CourtAvenue, new agency from ex-WPP execs, acquires Modifly

The agency is embracing a new model centered on tech partnerships and investments.

CourtAvenue, launched earlier this year by Rockfish founder Kenny Tomlin and former Mirum global CEO Dan Khabie, is growing its footprint.

The agency announced its first acquisition on Friday, San Diego-based social media agency Modifly, which works with clients including Nordstrom and Mercedes, as well as DTC brands such as Fancy.com. 

Modifly was founded by recently named Forbes 30 Under 30 honoree Elijah Schneider in 2015, when he was 19 years old in his Cal State dorm room. The agency does content strategy, creation and media management, including working with influencers, on digital and social channels. 

CourtAvenue CEO Michael Stich, who left WPP in October to join the startup, described Modifly as “our engine by which we generate awareness, engagement and activation” for clients. The 20-person team will fall under CourtAvenue’s professional services division.

“[Modifly has] been able to build an effective and efficient engine for people to generate awareness within a variety of social channels,” he said. “We’ll be able to offer clients a transparent way to use media.”

CourtAvenue was launched in January as a new kind of holding company that leverages technology partnerships and investments to deliver for clients. Reimagining how to deliver marketing services is necessary as a new wave of technology comes to prominence, from 5G to artificial intelligence, Stich explained.

“It's a good time to think about how these technologies change business and, as a result, business models and communication,” he added. 

CourtAvenue’s go-to-market falls under four pillars: strategic consulting, rapid proof-of-concepting, platform integrations and marketing sciences. In addition to charging on the typical time and materials model, the group leans heavily on strategic partnerships with tech platforms that allows it to build bespoke technologies for clients, which it can also sell as IP.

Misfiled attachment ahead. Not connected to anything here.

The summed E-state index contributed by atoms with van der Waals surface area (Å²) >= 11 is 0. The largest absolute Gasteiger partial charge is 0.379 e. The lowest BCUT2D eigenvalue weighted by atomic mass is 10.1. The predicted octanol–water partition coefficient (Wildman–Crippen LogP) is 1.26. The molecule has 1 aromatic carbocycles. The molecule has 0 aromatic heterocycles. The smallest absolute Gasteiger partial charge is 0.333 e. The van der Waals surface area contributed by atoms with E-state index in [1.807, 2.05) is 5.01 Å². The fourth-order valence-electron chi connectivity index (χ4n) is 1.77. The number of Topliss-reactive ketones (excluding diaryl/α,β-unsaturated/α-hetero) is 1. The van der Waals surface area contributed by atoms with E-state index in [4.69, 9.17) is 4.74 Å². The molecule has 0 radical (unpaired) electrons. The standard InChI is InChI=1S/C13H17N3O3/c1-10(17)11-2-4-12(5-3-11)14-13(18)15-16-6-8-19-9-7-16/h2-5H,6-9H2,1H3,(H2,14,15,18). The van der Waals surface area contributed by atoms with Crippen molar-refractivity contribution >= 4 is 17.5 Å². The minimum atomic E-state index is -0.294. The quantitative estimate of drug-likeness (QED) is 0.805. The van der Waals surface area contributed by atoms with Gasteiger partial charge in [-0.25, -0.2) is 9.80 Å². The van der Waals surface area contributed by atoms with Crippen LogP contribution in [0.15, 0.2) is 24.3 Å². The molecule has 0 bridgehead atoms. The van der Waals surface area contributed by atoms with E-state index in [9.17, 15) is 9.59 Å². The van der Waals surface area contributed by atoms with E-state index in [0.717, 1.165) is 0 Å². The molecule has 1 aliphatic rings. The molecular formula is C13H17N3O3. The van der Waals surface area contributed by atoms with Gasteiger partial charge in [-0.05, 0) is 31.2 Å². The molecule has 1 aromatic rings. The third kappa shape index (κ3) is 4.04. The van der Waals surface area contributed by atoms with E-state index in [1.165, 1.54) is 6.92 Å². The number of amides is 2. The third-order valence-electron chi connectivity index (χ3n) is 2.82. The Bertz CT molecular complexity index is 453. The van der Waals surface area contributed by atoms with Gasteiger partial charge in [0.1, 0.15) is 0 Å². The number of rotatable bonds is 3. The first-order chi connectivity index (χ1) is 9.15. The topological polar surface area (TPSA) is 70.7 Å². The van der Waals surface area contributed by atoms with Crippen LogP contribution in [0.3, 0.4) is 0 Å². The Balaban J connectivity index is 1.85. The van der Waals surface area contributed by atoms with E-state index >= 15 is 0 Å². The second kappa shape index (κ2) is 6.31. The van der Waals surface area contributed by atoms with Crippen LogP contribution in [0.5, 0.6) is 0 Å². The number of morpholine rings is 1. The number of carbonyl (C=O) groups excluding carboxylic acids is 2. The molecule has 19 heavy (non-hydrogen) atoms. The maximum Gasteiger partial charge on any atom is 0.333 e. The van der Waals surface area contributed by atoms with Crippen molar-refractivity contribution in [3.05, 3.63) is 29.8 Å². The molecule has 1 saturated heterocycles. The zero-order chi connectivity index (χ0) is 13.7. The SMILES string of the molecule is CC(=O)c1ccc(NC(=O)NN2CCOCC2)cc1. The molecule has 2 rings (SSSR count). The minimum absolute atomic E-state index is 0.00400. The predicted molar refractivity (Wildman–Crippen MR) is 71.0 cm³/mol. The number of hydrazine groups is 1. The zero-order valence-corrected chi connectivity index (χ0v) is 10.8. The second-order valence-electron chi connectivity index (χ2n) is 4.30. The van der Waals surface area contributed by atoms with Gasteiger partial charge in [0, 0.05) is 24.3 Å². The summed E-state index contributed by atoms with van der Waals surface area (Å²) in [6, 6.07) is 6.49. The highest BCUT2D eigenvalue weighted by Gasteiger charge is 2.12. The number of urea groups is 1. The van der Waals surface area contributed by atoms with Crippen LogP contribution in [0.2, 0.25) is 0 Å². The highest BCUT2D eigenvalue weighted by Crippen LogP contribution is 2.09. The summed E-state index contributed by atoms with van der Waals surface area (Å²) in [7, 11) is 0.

“For example, a client might need an architecture that brings together brick-and-mortar and DTC commerce,” Stich explained. “We might develop IP from that, which we can monetize and sell to the market.” 

For CourtAvenue, tech partnerships can extend beyond the typical vendor relationship. For example, sometimes the agency will enter a joint pitch with a platform or create a bespoke joint service offering to deliver on a specific need for clients. In these cases, the two companies work together on a revenue-share model. 

Modifly will serve as the engine that brings some of this unique IP to life through marketing, Stich explained. CourtAvenue is also looking at other investments in machine learning companies in the healthcare and education spaces. 

“We look at Modifly as the go-to-market portion,” Stich said. “As we build something, that's the activation engine on top.”

As CourtAvenue grows its team and its investment portfolio, it will bring together small, agile teams from across the group to solve specific client problems. If desired, clients will have the opportunity to take these teams in-house as a joint venture. 

For Stich, a big strategic focus will be to help clients across sectors move beyond the old school CRM and loyalty models to embrace subscriptions as e-commerce becomes more saturated. 

“If certain [customers] are already spending $30 to $50 a month with you, find a subscription model that gets them into autopilot and move into a new type of loyalty program,” he explained.

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